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THE CURIOUS COMPANION is the world’s first generative podcast NFT collection.

It’s an experiment in podcasting on the blockchain, designed to explore how podcasters can make creative, unique content for their audience, and earn from their work without sacrificing the environment or the value of their work.

The result is a very short story with 6000+ possible variations. We’re minting a very small selection of these on the Solana blockchain to show how it works.

Listen to Some Examples

Below you can hear 3 examples from the Curious Companion collection. There are 100 of these, in total, in this collection. Every one of the 100 is unique, telling a slightly different story.

Which one do you like best? More will be available to view on the Solsea marketplace linked below.

Can I get my Own Copy?

We had originally planned to release 100 variations of this NFT into the wild, for podcasters to own. You would have been able to buy them on the Solana Blockchain and keep them forever.

When the announcement for this went out, though, we got a lot of feedback. And most of it quite negative.

To be honest, we knew that the world of NFTs isn’t perfect. Scams, theft and plagiarism are rife, still.

It’s very, very early days.

But, despite that, we thought there was a lot of promise for the future, and it seemed a really cool idea to play around with.

The feedback to our announcement, though, highlighted to us how many issues still remain in the space, and how passionate many in our community are about them. How many questions there still are unanswered, from security issues to the environment.

In the end, we decided to change the plan.

Instead, we released a much smaller number of NFTs, just 5, and we haven’t listed them for sale. We’ll just leave this tiny collection online as an example of what we worked on and created.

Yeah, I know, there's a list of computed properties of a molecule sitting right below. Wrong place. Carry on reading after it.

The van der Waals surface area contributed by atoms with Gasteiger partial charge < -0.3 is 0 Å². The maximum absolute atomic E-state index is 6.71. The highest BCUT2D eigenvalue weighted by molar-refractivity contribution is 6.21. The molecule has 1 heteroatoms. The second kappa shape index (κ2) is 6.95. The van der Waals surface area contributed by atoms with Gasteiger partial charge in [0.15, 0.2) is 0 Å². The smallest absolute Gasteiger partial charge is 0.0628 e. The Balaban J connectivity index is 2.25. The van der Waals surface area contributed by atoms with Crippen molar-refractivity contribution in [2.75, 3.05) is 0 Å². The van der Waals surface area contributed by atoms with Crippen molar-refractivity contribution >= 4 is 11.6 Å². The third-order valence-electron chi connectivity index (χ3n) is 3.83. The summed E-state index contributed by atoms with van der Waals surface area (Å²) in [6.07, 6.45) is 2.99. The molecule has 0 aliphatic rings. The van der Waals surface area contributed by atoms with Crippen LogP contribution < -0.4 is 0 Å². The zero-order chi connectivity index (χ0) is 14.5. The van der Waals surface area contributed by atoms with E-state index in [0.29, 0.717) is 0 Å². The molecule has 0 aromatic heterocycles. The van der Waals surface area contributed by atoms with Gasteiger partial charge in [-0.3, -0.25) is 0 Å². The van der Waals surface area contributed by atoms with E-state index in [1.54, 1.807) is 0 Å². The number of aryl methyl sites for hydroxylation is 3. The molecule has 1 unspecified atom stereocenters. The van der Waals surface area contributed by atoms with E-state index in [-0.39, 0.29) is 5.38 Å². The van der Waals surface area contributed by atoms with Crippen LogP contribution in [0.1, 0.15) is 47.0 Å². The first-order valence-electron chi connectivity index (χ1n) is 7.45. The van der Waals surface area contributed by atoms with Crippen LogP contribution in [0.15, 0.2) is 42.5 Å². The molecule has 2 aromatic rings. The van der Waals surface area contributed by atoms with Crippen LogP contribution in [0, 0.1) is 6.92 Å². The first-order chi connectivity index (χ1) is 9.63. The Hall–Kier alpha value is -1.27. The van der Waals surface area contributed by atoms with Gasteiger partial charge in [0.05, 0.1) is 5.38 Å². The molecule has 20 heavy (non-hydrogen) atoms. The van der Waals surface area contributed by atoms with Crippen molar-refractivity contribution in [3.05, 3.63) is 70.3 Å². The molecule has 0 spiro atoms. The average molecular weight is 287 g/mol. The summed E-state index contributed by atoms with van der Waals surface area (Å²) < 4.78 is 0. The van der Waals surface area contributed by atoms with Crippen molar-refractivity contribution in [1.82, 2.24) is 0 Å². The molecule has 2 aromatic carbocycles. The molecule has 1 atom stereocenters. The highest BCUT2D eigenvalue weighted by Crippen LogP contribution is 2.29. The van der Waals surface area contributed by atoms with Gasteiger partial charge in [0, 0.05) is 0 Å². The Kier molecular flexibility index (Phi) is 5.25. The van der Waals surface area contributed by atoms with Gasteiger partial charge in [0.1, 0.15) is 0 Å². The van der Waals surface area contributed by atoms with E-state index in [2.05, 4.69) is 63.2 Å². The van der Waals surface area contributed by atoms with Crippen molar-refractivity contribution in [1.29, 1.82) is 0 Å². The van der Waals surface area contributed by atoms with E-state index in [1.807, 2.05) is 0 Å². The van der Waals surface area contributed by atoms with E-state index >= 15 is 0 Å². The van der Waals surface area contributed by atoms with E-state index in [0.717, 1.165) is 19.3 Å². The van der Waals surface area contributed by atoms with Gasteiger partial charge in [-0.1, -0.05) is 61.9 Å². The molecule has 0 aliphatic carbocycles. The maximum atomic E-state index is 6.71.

Then we’ll release the full collection of 100 in a normal podcast feed to demo the generative audio element. That’ll be added to this page, as soon as we’re able.

Why Have you Changed the Plan?

We’re sorry for the change of plan, but after all that feedback, we just weren’t comfortable encouraging people to put money into Crypto, or to spend anything on NFTs.

We were going to sell them for around $20 and give the launch proceeds to charity. So this was never about earning anything from them. 

But, the last thing we’d want is one of our readers getting into this for the first time, putting some money in a wallet, and losing their funds. That’s not entirely unlikely in Crypto right now, and there’s nothing anyone can do to recover the money when it happens. 

But, we still want to be able to write and talk about the process, because some of our audience are interested. Those passionate podcasters will go ahead with it anyway.

And if there’s one thing we’re here for, it’s to teach.

So, we don’t want this whole experience to go to waste, even if a big part of our message, as a result of all of this, is that we believe NFTs aren’t worth getting into, right now.

What’s an NFT anyway?

No doubt you’ve seen the hype around NFTs growing over the past year.